If you want to contribute regularly for a side challenging for top honours in England and Europe, it helps to be world class—or at least not far off it. The route to get there as a player, though, isn’t always obvious or straightforward, and not every player who will become a star looks it as a teenager.
That’s Liverpool academy director Alex Inglethorpe’s message to the club’s young players. That not every player, when he’s 15 or 18 or even 21, looks on track to be that kind of a star that but that through hard work and determination some will still find a way to get there.
“It’s interesting the point about you have to be world class, and I understand that point,” Inglethorpe noted this week of where the bar is now set for any academy player who dreams of one day making the breakthrough to the Liverpool first team.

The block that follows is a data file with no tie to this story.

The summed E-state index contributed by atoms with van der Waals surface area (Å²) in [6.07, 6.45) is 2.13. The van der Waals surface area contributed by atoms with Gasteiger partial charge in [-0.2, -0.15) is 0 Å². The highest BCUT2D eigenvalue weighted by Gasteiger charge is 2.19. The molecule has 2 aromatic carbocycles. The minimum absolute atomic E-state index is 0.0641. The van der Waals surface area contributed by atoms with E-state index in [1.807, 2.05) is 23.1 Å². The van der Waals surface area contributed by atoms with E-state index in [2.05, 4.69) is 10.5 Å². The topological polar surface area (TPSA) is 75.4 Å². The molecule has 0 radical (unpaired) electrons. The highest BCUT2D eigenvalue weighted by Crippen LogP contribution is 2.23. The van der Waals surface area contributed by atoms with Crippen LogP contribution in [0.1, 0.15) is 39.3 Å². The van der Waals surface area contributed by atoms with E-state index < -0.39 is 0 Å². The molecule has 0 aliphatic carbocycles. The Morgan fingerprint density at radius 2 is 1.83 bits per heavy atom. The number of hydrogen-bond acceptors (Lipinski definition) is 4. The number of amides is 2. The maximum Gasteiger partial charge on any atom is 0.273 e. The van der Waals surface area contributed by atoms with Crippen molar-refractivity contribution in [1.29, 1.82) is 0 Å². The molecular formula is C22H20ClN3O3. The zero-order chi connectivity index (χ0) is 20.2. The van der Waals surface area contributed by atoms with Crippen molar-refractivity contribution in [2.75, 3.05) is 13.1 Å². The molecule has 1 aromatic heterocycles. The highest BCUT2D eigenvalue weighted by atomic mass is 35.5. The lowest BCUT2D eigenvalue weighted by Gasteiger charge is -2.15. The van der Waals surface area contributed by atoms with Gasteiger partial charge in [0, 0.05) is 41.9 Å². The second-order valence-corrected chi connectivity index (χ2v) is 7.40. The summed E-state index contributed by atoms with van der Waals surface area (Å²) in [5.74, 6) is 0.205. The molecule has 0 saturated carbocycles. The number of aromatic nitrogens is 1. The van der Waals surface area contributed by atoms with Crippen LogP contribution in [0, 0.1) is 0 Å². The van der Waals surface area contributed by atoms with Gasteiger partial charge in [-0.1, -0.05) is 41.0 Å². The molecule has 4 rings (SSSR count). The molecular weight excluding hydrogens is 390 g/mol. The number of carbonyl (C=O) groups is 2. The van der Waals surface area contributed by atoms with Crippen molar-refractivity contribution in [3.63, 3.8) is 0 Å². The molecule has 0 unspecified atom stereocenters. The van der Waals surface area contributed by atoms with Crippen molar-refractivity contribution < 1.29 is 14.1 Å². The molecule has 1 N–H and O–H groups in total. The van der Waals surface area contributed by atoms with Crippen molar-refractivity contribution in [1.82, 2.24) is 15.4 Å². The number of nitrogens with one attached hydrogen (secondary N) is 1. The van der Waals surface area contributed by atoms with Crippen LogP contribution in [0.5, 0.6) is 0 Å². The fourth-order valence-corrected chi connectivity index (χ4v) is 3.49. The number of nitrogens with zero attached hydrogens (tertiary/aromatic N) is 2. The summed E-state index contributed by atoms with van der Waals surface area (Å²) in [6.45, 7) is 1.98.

“But I think the great thing about the Liverpool team when I watch it is you see so many players in there who weren’t necessarily the high-flyers as kids. You look at Virgil van Dijk, who had a fairly late rise to prominence. Andy Robertson has had more than his fair share of challenges to overcome, Jordan Henderson as well.”
There has to be talent, of course, but as important as talent is determination, which is a message that certainly seems in line with the club’s approach on the pitch since Jürgen Klopp signed on, bringing with him a focus on maximising the talent he had on hand.
“That’s what I love about our first team,” Inglethorpe added. “I can see so much of our kids in them. They have had to work really hard to get into the first team and to get to Liverpool and stay there.
“They are world class now, but I’m not too sure how many of them would have been seen as child proteges or how many of them would have been seen when they were 15, 16, and 17 years of age that everybody on the planet wanted. I think it’s those sort of characteristics which can help you thrive at a club like this.”